- Restrictions on Access:
- Open Access.
- Subsurface restrictive layers play a crucial role in surface runoff and lateral flow processes; however, only coarse maps (scale 1: 1:12,000 - 1:63,360) are currently available through SSURGO (Soil Survey Geographic Database) portraying their depth and distribution in the landscape. High-resolution information on soil restrictive layers is urgently needed for use in hydrologic modeling and land management planning. In this dissertation, I investigate the types and distribution of soil restrictive layers and evaluate three different methods for obtaining high-resolution datasets of soil restrictive layers, including i.) the use of soil morphological features: fragic properties or fragipans (Bx horizons) and low chroma ( 2) depletions (LCDs) in soil cores, ii.) ground penetrating radar (GPR), and iii.) electromagnetic induction (EMI). I relate morphological indications of restriction (i.e. LCDs) to measurements of saturated hydraulic conductivity (Ksat) from borehole permeameter measurements and water table levels from shallow wells monitored over 2.5 years. I use particle size analysis to investigate the presence of a lithologic discontinuity observed during soil morphological observations. I use logistic regression and correlation to determine significant relationships between restrictive layer presence/absence and depth (determined using the three methods) and LIDAR-derived topographic variables. Topographic variables investigated include: aspect, slope, planform curvature, profile curvature, total curvature, topographic wetness index, specific contributing area, and topographic position index. The logistic regression models were evaluated based on known soil information from well-studied watersheds in the Ridge and Valley Province of Pennsylvania, wet boot mapping of saturated regions, cross-validation, a validation dataset of 112 soil cores, and comparisons to SSURGO. I found that soils containing LCDs had significantly (p = 0.003) lower Ksat (mean Ksat = 0.018 cm hr-1) than those without LCDs (mean Ksat = 2.8 cm hr-1) and that soils with LCDs had active, shallow water tables during 2.5 years of water table monitoring. I found that 87% and 27% of soil cores that were described as having fragic properties had a lithologic discontinuity at or above the Bx horizon (for FD-36 and Mattern watersheds, respectively). Particle size analysis confirmed the presence of a lithologic discontinuity; clay-free silt percent was significantly (p < 0.05) greater above the lithologic discontinuity, and rock fragment volume percent and clay-free sand percent were significantly greater (p < 0.05) below the discontinuity. Correlations between depth to Bx/LCDs and individual topographic variables (for the FD-36 and Mattern combined dataset) were very low (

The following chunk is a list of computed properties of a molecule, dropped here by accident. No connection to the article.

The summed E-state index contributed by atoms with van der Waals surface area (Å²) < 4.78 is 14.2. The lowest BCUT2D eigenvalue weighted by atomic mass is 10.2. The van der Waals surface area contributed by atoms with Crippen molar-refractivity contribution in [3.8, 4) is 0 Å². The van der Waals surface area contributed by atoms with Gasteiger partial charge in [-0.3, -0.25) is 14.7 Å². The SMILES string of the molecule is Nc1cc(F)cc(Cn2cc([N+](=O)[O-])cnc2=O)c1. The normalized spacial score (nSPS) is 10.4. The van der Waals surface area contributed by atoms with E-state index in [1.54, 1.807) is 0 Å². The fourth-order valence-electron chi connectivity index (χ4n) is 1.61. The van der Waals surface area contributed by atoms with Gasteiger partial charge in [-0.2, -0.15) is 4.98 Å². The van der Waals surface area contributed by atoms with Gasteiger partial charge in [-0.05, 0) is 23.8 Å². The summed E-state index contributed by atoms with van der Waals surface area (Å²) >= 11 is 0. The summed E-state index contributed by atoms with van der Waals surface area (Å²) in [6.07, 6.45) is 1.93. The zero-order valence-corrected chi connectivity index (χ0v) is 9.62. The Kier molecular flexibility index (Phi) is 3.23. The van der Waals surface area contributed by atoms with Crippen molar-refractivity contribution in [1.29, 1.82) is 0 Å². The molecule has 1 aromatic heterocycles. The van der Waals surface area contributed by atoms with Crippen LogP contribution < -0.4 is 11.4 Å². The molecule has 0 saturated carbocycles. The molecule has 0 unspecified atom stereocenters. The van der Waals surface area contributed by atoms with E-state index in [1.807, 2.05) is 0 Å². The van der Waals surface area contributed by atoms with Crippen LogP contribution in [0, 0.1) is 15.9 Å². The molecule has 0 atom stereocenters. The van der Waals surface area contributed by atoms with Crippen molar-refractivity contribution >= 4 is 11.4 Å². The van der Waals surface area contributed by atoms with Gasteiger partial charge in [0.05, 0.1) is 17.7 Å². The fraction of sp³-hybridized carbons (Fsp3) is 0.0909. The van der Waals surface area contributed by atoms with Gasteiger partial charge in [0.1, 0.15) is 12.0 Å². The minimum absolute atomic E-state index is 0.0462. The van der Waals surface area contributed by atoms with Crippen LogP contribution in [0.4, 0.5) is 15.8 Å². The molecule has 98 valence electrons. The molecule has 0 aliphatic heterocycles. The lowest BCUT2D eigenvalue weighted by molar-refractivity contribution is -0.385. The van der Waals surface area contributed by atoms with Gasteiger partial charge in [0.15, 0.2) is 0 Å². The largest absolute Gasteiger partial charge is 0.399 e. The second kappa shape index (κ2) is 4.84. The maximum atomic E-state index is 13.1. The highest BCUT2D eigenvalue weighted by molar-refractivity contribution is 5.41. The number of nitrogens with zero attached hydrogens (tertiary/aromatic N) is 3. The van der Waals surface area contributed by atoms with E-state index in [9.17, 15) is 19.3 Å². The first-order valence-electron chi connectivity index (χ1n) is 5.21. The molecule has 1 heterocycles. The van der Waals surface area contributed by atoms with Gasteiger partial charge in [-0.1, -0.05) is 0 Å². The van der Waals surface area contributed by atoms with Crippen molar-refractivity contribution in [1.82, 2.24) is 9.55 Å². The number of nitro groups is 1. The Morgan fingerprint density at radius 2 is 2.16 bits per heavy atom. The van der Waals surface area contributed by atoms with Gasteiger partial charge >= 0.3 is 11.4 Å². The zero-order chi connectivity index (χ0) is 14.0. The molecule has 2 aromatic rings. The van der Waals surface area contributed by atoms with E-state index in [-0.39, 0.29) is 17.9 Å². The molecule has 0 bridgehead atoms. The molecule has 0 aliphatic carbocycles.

- Dissertation Note:
- Ph.D. Pennsylvania State University 2018.
- Technical Details:
- The full text of the dissertation is available as an Adobe Acrobat .pdf file ; Adobe Acrobat Reader required to view the file.
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